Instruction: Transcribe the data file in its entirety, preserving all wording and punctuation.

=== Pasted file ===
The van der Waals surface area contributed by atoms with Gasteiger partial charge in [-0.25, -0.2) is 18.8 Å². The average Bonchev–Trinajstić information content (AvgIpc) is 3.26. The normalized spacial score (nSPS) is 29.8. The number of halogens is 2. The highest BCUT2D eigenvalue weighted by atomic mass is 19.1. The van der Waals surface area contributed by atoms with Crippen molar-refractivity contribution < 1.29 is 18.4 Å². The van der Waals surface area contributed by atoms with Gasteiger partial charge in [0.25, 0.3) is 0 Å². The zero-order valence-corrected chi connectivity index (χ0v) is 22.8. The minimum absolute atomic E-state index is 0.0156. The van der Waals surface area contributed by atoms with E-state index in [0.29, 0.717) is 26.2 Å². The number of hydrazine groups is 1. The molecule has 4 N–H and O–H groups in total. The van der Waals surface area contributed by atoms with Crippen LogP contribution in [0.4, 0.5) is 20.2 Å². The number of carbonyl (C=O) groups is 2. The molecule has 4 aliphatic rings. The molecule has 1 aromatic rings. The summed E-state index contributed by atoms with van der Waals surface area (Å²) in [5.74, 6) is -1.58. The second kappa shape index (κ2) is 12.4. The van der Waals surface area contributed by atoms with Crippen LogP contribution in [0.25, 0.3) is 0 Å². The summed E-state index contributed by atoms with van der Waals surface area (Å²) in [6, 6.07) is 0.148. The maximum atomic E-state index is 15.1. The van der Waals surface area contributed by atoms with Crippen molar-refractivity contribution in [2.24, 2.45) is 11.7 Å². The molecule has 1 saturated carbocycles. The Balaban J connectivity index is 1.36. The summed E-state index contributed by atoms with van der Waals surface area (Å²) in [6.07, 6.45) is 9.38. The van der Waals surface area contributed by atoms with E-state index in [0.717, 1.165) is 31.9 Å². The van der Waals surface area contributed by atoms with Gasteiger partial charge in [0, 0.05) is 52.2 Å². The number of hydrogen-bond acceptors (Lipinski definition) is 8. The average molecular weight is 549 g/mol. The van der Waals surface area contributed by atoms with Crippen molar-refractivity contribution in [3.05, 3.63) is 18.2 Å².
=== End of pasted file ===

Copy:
The van der Waals surface area contributed by atoms with Gasteiger partial charge in [-0.25, -0.2) is 18.8 Å². The average Bonchev–Trinajstić information content (AvgIpc) is 3.26. The normalized spacial score (nSPS) is 29.8. The number of halogens is 2. The highest BCUT2D eigenvalue weighted by atomic mass is 19.1. The van der Waals surface area contributed by atoms with Crippen molar-refractivity contribution < 1.29 is 18.4 Å². The van der Waals surface area contributed by atoms with Gasteiger partial charge in [0.25, 0.3) is 0 Å². The zero-order valence-corrected chi connectivity index (χ0v) is 22.8. The minimum absolute atomic E-state index is 0.0156. The van der Waals surface area contributed by atoms with E-state index in [0.29, 0.717) is 26.2 Å². The number of hydrazine groups is 1. The molecule has 4 N–H and O–H groups in total. The van der Waals surface area contributed by atoms with Crippen LogP contribution in [0.4, 0.5) is 20.2 Å². The number of carbonyl (C=O) groups is 2. The molecule has 4 aliphatic rings. The molecule has 1 aromatic rings. The summed E-state index contributed by atoms with van der Waals surface area (Å²) in [5.74, 6) is -1.58. The second kappa shape index (κ2) is 12.4. The van der Waals surface area contributed by atoms with Crippen LogP contribution in [0.25, 0.3) is 0 Å². The summed E-state index contributed by atoms with van der Waals surface area (Å²) in [6, 6.07) is 0.148. The maximum atomic E-state index is 15.1. The van der Waals surface area contributed by atoms with Crippen molar-refractivity contribution in [2.24, 2.45) is 11.7 Å². The molecule has 1 saturated carbocycles. The Balaban J connectivity index is 1.36. The summed E-state index contributed by atoms with van der Waals surface area (Å²) in [6.07, 6.45) is 9.38. The van der Waals surface area contributed by atoms with E-state index in [0.717, 1.165) is 31.9 Å². The van der Waals surface area contributed by atoms with Gasteiger partial charge in [0, 0.05) is 52.2 Å². The number of hydrogen-bond acceptors (Lipinski definition) is 8. The average molecular weight is 549 g/mol. The van der Waals surface area contributed by atoms with Crippen molar-refractivity contribution in [3.05, 3.63) is 18.2 Å².